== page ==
December 9, 2006

Christmas Came Early
Buenos Aires, Argentina

This year Santa Claus is Argentine, and his busy elves are my father.

My dad is remotely managing a team of Oracle software developers here in Buenos Aires. His friend and #1 guy is Mariano, the point man (manager) of the group. They've been working together for years.

Mariano was recently up in the U.S. on business, and was kind enough to courier down some items for me, which have been awaiting my arrival in BsAs. Santa himself couldn't have done a better job. The story told of how he got my items through customs was most entertaining.

Mariano and his family (wife and two children) picked me up at my hostel last night, and whisked me on a little tour of the city and a fantastic dinner. He and his wife are so friendly and easy going, I can see why my folks like them so much. Mariano reminds me of a mix between my dad and my friend and photography mentor, Craig Strong.

It was great hearing a few stories from Mariano about when my father and Windy (step-mom) occasionally come down for a visit.

I heard about how Windy is known by the Hilton staff, and can confidently run around a foreign city without a command of the language (a part of her personality I haven't seen). How my dad needs two full days in town just to meet and greet everyone who knows him, and how he can silence a room on a teleconference call by dropping in an unexpected word or phrase in Spanish (in an otherwise English conversation). Or perhaps how the two of them practically lived at Freddo, a local ice cream chain. I got the dirt on you two down here! (grin)

Dad really likes BsAs—I think he could see himself retiring here.

I was invited to the Oracle Christmas party on the 15th, which I'd love to attend. The week following I'll take a quick tour of the offices, as I'm curious what the setup is like for the 200+ local employees.

Santa's Bag

OK, the goodies. There was no unwrapping involved (as Mariano had already removed it to help pass though customs), but it was still exciting—I had almost forgotten what the items were I had requested.

The big one on the list is the replacement for the HP Jornada that was mailed to me in the Caribbean. I use a PDA and collapsible keyboard to write for Travelvice, and the Palm TX is the next step towards perfecting the equipment that I carry.

I bought the TX off my brother, who found it used on Craig's List for a bargain (but wasn't using it as anticipated). The huge motivator for doing this was the built-in wireless Internet (Wi-Fi). As free access points become more and more common, this little feature is really going to become enjoyable (and hopefully a money saver).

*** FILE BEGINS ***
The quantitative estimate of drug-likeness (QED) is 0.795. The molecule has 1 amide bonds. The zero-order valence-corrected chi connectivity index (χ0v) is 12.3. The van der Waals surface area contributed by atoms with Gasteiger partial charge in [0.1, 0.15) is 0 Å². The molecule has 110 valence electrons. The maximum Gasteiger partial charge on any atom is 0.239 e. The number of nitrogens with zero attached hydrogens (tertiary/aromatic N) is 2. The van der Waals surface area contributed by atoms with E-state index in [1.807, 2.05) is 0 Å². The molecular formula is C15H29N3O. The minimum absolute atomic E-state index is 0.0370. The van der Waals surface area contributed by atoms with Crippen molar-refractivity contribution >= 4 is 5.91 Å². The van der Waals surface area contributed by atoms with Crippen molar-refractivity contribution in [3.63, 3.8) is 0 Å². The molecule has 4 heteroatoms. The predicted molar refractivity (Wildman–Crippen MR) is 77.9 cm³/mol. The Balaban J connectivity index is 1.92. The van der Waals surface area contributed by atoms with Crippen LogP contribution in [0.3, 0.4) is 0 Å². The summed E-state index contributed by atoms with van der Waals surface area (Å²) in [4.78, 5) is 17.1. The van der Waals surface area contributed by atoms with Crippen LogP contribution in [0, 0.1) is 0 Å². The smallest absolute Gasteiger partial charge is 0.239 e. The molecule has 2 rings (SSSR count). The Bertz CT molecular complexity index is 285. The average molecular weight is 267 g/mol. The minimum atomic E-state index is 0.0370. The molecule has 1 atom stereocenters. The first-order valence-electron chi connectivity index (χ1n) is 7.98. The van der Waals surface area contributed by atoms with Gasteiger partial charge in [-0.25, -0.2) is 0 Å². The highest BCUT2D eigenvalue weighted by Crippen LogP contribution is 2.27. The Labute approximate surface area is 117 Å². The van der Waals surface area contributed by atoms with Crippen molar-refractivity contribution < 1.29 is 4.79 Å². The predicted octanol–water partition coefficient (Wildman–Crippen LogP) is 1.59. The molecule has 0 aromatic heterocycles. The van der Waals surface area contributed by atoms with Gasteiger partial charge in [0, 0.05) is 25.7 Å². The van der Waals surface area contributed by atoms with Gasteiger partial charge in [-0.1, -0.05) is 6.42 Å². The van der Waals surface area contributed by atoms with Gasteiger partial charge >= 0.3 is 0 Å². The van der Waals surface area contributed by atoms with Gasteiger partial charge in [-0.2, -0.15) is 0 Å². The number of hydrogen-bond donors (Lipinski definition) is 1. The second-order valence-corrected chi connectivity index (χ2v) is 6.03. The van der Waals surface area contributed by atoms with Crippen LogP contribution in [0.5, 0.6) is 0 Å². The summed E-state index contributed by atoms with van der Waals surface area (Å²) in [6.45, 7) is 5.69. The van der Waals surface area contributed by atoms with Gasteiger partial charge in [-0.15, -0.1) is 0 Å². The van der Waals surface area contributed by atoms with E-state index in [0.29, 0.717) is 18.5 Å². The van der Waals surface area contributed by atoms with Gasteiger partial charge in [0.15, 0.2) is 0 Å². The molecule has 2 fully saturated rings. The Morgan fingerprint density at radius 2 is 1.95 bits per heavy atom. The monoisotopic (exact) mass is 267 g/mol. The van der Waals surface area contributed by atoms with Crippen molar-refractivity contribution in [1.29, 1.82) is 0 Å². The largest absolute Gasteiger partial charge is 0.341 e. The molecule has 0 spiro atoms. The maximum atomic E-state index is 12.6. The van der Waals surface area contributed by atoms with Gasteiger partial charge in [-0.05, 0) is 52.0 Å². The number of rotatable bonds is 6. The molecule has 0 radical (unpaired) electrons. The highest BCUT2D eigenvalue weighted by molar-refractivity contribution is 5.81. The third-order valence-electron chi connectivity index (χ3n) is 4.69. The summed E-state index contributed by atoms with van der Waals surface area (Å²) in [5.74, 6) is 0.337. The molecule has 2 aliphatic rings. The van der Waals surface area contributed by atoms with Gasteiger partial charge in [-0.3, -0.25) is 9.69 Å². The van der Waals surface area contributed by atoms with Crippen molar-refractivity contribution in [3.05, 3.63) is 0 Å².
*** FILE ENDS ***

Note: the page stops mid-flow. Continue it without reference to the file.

Other great items included:

  • New sandals (the exact same that I bought, and have loved, in the Caribbean, but finally fell apart in Chile after daily wear);
  • Accessories for the TX (keyboard, hard case, small SD memory cards);
  • A package from Shoel (my "Delta Force" diving buddy met in Honduras, living in Canada) containing a military-styled hat and DVDs packed with new music to listen to);
  • A new collapsible toothbrush;
  • A new battery charger and rechargeable batteries;
  • Two 512MB flash/thumb drives (to replace mine that went missing in Salta);
  • Stuff for an upset stomach;
  • New military-grade pants (fantastic to travel with);
  • Secret pockets that I sew into my pants and shorts (to keep from having to wear a money belt); and
  • A Skype headset—every single backpacker should have one with them.

I've got a nice bag of extra/replaced stuff from my backpack to give to Mariano, which he said he'd have no problems holding until dad shows up in town again.

New clothes, toys, and a slimmer more efficient backpack—what more could you ask for Christmas?

Comments:

Tom Heimburger

December 10th, 2006

I don't want to sound like the grammar police or initiate a big argument, but I think that "Argentine" is more commonly accepted than "Argentinean" as describing a person or thing from Argentina. I could not find a definitive ruling, but Wikipedia uses "Argentine" exclusively, and anyway, it sounds better to me.

Argentina

Craig | travelvice.com

December 10th, 2006

Whoa, Grammar Police. Tranquilo :)

David

December 11th, 2006

Depends what type of English you're speaking. In South African English (recoqnized even by Microsoft!) for example, you would say "Argentinean"… :)
Kind regards,

Argentina

Craig | travelvice.com

December 11th, 2006

All, keep an eye out for the massive 5-article posting that I've been working on for the past two weeks — uploaded tomorrow (the 12th).

Anonymous

December 31st, 2006

craig, maybe i know you?!

you seem like a freaking weirdo.

why would you blog about the price of empanadas, your ugly sandals and your addictive comments about every LITTLE DETAIL??!!

dont you have anything better to do while traveling?!

like screwing chicas eg?!

thomas, lyon, france.

TTC

December 31st, 2006

thomas,

thank you taking the time to comment on this page. cleary you dont know shit. normal people have friends and like to stay in touch, also people like to backpack and educated people like to have info on an area like cost of living. but i guess your beret wearing homo ass wouldnt know that because you are too busy gobbling as much cock as you can get.

as far as pussy goes, you can just call craig don juan demarco. bitch. just because YOU are not allowed to read it doesnt mean there are not stories. sorry for writing so much. go ahead and get back to that cock you are so eargerly holding in your hand.

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